Stew Milne, Associated Press
KINGSTON, R.I. — Before the season started, Geno Auriemma figured his Connecticut Huskies wouldn't be good enough to make it to the Final Four.
A funny thing happened along the way: His starless team jelled and now UConn is back in the national semifinals for a fifth straight season.
Tiffany Hayes scored 22 points and top-seed Connecticut beat Kentucky 80-65 on Tuesday night in the Kingston regional final.
"We like to go to the Final Four every year," Auriemma said. "I think we're also realistic, some years it's going to be easier than others. Expectations are always there, regardless of the probability. This year was less than other years. Makes it more worthwhile. Last year we went as a team led by Maya Moore. This year there isn't any of that. The University of Connecticut is going to the Final Four and I think that's pretty cool once in a while."
Kaleena Mosqueda-Lewis added 18 for UConn (33-4), which will play Notre Dame on Sunday in Denver. It will be a rematch of last season's national semifinal game and the fourth time these two teams have met this year. The Irish won the first two meetings and the Huskies took the Big East tournament championship game.
"It's kind of tough playing one team four times in one season, but I think we're up to the challenge," Mosqueda-Lewis said.
Hayes, who was selected most outstanding player of the regional, has been to a Final Four in all four of her seasons. Getting there this time was special to the senior.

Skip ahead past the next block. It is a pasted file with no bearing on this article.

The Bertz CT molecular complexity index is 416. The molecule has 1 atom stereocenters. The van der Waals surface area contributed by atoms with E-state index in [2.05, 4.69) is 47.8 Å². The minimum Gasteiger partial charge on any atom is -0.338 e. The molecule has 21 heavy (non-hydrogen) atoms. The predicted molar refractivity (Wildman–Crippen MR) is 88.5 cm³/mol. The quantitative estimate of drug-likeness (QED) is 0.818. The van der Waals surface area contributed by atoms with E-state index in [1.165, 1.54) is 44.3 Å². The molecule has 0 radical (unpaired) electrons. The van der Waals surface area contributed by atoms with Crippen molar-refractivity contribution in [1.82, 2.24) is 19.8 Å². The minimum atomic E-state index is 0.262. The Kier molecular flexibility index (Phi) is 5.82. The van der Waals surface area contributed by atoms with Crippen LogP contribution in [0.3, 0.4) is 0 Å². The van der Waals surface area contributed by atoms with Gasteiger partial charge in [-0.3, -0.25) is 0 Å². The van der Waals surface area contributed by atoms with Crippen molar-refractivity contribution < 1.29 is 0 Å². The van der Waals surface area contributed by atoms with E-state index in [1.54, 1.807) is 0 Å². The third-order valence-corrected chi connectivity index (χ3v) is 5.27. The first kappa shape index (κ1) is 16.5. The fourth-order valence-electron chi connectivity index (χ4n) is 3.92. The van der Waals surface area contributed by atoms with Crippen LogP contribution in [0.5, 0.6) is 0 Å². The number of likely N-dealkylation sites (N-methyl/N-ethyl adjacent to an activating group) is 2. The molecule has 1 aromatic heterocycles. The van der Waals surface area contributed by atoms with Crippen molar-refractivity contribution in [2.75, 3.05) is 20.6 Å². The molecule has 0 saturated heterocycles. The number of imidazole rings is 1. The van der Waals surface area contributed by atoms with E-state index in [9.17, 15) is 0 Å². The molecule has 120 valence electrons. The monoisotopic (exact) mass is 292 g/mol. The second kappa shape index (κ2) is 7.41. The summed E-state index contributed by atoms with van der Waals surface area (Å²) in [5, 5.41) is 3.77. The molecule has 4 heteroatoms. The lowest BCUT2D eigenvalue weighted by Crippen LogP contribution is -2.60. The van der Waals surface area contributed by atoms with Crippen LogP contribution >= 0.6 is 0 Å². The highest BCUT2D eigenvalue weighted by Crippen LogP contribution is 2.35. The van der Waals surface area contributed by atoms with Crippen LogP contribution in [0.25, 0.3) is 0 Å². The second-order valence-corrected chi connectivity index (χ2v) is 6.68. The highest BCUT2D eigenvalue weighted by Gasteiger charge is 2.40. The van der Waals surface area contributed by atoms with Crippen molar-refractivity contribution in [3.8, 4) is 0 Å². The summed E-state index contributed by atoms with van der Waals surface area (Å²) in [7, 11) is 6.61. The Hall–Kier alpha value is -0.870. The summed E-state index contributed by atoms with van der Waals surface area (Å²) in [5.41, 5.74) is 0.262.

"It's even sweeter because this is a team effort, it wasn't one or two people getting us there," she said. "We all had our part in it. Everyone had their way of helping us get there. Glad to be back for the fourth time."
The Huskies matched their own school mark of five straight trips to the national semifinals set from 2000-04. LSU and Stanford have also accomplished the feat.
Unlike their previous four trips to the regional finals, which were quick blowouts, the Huskies had to work hard to pull away from the Wildcats.
UConn led 48-47 early in the second half before turning up its defense. The Huskies used a 21-4 spurt to take command. Hayes, the lone senior on the team, was the catalyst, scoring seven points during the run. She got it started with a lay-in. Then the Huskies started a parade to the free throw line, with whistle after whistle. The Huskies converted 12 free throws during the game-changing run.
While the Huskies were scoring points, their vaunted defense was stymieing the Wildcats. Kentucky torched UConn for 39 points, the most allowed in a first half this season by the Huskies.
The Wildcats found it much tougher to score in the second half. During UConn's burst, Kentucky could only get two field goals over a span of 9 minutes.
Mosqueda-Lewis' 3-pointer with 7:26 left capped UConn's burst and made it 69-52.
Kentucky (28-7) could get no closer than 15 the rest of the way.
Samarie Walker scored 14 to lead the Wildcats.
It's been a strange season for UConn. Despite running through the early part of its schedule, Auriemma knew it was just a matter of time before the team's shortcomings were exposed. Losses to Baylor and Notre Dame on the road were understandable, but it wasn't until the end of February that UConn really came to a crossroads.
The Huskies lost to St. John's at home on senior night snapping a 99-game home winning streak. Nine days later the Huskies fell to Notre Dame. Those two defeats got the Huskies refocused and they've been unstoppable ever since. The Huskies cruised to the Big East tournament championship and rolled through their first three NCAA tournament games.
Now the Huskies are back in the Final Four for the 13th time in the last 18 years.
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